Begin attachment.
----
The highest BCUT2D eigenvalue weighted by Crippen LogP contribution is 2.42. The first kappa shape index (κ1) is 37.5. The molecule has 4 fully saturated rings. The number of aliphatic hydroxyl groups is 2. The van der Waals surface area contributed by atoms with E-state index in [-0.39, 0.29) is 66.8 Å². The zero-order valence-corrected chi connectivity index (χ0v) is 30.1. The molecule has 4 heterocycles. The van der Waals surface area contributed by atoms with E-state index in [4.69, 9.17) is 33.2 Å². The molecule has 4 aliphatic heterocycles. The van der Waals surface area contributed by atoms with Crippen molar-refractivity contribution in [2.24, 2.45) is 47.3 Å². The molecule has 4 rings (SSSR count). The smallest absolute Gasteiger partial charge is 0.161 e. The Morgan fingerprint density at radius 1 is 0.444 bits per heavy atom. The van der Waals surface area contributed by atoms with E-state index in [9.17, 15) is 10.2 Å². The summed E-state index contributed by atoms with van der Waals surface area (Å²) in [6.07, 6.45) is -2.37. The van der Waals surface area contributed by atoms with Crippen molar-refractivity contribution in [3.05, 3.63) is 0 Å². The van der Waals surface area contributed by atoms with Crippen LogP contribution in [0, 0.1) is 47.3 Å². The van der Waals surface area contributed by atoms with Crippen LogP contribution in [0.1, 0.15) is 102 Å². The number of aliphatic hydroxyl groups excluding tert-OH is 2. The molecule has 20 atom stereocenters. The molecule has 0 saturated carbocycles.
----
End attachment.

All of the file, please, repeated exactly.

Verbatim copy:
The highest BCUT2D eigenvalue weighted by Crippen LogP contribution is 2.42. The first kappa shape index (κ1) is 37.5. The molecule has 4 fully saturated rings. The number of aliphatic hydroxyl groups is 2. The van der Waals surface area contributed by atoms with E-state index in [-0.39, 0.29) is 66.8 Å². The zero-order valence-corrected chi connectivity index (χ0v) is 30.1. The molecule has 4 heterocycles. The van der Waals surface area contributed by atoms with E-state index in [4.69, 9.17) is 33.2 Å². The molecule has 4 aliphatic heterocycles. The van der Waals surface area contributed by atoms with Crippen molar-refractivity contribution in [2.24, 2.45) is 47.3 Å². The molecule has 4 rings (SSSR count). The smallest absolute Gasteiger partial charge is 0.161 e. The Morgan fingerprint density at radius 1 is 0.444 bits per heavy atom. The van der Waals surface area contributed by atoms with E-state index in [9.17, 15) is 10.2 Å². The summed E-state index contributed by atoms with van der Waals surface area (Å²) in [6.07, 6.45) is -2.37. The van der Waals surface area contributed by atoms with Crippen molar-refractivity contribution in [3.05, 3.63) is 0 Å². The van der Waals surface area contributed by atoms with Crippen LogP contribution in [0, 0.1) is 47.3 Å². The van der Waals surface area contributed by atoms with Crippen LogP contribution in [0.1, 0.15) is 102 Å². The number of aliphatic hydroxyl groups excluding tert-OH is 2. The molecule has 20 atom stereocenters. The molecule has 0 saturated carbocycles.